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Coordinates: 51°33′08″N 0°02′49″W / 51.55212°N 0.04704°W / 51.55212; -0.04704

Homerton is a place in the London Borough of Hackney. It is bordered to the west by Hackney Central, to the north by Lower Clapton, in the east by Hackney Wick, Leyton and by South Hackney to the south.




Archeological excavations at Link Street exposed a building dating to the 11th or 12th century suggesting that Homerton existed before it was first recorded in 1343.[1] The hamlet of Homerton (Humberton or Hummerton, named for the farm of a woman named Hunburh) developed for about a half-mile along the road on the north side of the now buried and lost Hackney Brook, within the vale formed by the brook. This led from the hamlet of Clopton, passing near the church of St Augustine at Hackney, then across the marshes and the crossing points of both the River Lee, and its tributary, Hackney Brook. By 1605 Homerton was the most populous part of the Parish of Hackney, becoming a separate parish in 1846.[2]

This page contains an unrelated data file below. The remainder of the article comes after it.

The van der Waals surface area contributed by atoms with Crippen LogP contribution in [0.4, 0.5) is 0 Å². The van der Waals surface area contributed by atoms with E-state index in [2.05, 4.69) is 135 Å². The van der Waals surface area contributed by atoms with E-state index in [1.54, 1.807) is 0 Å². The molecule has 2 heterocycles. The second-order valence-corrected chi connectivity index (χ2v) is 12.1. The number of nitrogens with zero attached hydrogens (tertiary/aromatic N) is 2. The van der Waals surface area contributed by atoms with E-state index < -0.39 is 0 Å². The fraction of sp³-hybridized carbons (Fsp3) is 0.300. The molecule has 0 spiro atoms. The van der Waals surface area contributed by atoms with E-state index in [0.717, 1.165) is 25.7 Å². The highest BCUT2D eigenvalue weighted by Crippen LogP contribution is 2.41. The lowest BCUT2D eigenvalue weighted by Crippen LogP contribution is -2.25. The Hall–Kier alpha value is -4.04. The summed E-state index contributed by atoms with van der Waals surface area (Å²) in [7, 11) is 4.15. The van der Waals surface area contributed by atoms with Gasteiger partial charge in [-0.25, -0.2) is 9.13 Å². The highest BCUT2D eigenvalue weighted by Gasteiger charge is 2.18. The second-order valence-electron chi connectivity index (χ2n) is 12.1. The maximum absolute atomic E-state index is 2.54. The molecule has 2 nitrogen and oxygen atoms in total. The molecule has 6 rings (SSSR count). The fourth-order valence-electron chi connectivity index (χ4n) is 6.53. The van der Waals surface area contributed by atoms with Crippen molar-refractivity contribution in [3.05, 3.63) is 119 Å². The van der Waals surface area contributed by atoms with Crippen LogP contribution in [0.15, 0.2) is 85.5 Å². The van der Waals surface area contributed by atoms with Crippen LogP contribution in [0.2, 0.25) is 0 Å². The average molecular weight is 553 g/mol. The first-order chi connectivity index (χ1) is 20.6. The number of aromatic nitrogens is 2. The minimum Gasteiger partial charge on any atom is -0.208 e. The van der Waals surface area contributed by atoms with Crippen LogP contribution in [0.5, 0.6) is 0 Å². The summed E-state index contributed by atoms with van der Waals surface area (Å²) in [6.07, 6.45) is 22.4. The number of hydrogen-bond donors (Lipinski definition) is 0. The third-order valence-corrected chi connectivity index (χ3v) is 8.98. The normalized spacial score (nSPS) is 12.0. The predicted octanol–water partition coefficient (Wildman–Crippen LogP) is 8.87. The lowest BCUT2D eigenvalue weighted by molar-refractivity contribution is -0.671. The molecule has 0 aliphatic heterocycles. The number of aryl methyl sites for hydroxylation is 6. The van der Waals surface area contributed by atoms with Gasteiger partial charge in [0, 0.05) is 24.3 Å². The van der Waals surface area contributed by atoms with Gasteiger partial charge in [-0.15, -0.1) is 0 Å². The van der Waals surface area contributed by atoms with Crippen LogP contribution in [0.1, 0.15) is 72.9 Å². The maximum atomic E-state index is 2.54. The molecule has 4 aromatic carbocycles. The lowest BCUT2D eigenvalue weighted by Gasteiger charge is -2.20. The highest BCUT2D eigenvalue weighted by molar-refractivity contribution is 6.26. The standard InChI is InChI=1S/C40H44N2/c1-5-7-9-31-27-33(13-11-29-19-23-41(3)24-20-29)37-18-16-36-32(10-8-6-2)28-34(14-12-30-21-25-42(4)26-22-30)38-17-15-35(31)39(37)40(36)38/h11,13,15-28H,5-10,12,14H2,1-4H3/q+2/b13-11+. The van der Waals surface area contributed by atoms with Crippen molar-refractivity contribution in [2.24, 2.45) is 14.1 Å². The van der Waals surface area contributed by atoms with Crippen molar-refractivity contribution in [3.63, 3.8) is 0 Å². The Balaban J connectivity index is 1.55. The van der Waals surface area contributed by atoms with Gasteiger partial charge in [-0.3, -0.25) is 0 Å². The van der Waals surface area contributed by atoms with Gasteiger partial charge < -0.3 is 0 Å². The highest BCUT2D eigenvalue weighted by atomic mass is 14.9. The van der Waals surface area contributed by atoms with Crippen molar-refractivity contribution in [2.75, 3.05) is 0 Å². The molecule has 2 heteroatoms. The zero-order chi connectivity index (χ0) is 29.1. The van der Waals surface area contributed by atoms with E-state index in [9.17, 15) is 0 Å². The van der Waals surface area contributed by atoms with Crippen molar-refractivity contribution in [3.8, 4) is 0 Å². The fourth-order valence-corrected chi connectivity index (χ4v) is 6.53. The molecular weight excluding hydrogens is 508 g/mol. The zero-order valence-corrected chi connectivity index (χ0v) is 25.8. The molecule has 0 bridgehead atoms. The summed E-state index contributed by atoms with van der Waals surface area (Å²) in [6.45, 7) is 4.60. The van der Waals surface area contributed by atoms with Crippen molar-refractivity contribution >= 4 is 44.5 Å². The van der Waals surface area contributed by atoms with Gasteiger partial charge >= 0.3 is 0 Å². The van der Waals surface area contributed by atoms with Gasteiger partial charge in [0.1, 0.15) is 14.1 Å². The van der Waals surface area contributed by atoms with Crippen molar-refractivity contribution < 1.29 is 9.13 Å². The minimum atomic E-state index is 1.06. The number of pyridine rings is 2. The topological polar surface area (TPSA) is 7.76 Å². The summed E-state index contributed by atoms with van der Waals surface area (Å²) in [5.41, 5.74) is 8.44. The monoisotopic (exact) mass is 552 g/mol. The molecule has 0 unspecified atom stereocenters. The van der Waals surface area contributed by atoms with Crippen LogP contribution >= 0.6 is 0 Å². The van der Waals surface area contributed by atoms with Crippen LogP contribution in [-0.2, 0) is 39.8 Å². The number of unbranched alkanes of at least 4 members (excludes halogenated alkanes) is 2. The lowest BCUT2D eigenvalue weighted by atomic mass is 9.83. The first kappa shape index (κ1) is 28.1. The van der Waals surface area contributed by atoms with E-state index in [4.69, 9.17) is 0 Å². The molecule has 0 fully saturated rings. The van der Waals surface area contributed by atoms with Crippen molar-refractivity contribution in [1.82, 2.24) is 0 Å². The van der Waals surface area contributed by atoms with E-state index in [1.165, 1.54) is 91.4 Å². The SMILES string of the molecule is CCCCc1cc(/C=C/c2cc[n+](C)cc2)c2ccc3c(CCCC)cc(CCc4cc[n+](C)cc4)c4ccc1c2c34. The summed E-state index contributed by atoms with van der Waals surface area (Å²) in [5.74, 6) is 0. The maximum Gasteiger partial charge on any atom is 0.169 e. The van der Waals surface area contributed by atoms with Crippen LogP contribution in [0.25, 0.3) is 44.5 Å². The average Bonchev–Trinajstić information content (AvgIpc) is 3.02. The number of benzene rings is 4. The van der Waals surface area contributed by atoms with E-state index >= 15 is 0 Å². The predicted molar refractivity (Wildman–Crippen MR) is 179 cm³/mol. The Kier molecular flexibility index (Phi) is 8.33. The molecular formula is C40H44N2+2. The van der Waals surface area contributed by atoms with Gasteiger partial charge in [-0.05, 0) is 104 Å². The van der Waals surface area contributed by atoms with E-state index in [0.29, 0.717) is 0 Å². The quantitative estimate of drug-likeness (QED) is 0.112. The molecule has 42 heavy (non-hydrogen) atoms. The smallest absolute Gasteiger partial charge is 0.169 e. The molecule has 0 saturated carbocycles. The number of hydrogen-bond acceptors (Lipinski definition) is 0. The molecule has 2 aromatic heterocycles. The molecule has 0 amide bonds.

Medieval Homerton

In medieval times, Homerton, like much of Hackney, was predominantly rural and arable crops were grown, together with fruit and vegetables for the City of London markets. The majority of land was given over to pasture for sheep and cattle, and milk and cheese was also supplied to the City. Small kitchen gardens ran at the back of the houses along the road, with large fields behind. Domestic brewing was common (there are records of brewing performed at Sutton House and the Tan House). Many unsavoury activities (banned in the City) were also undertaken, such as tanning and fulling - the cleaning of felt cloth using urine.

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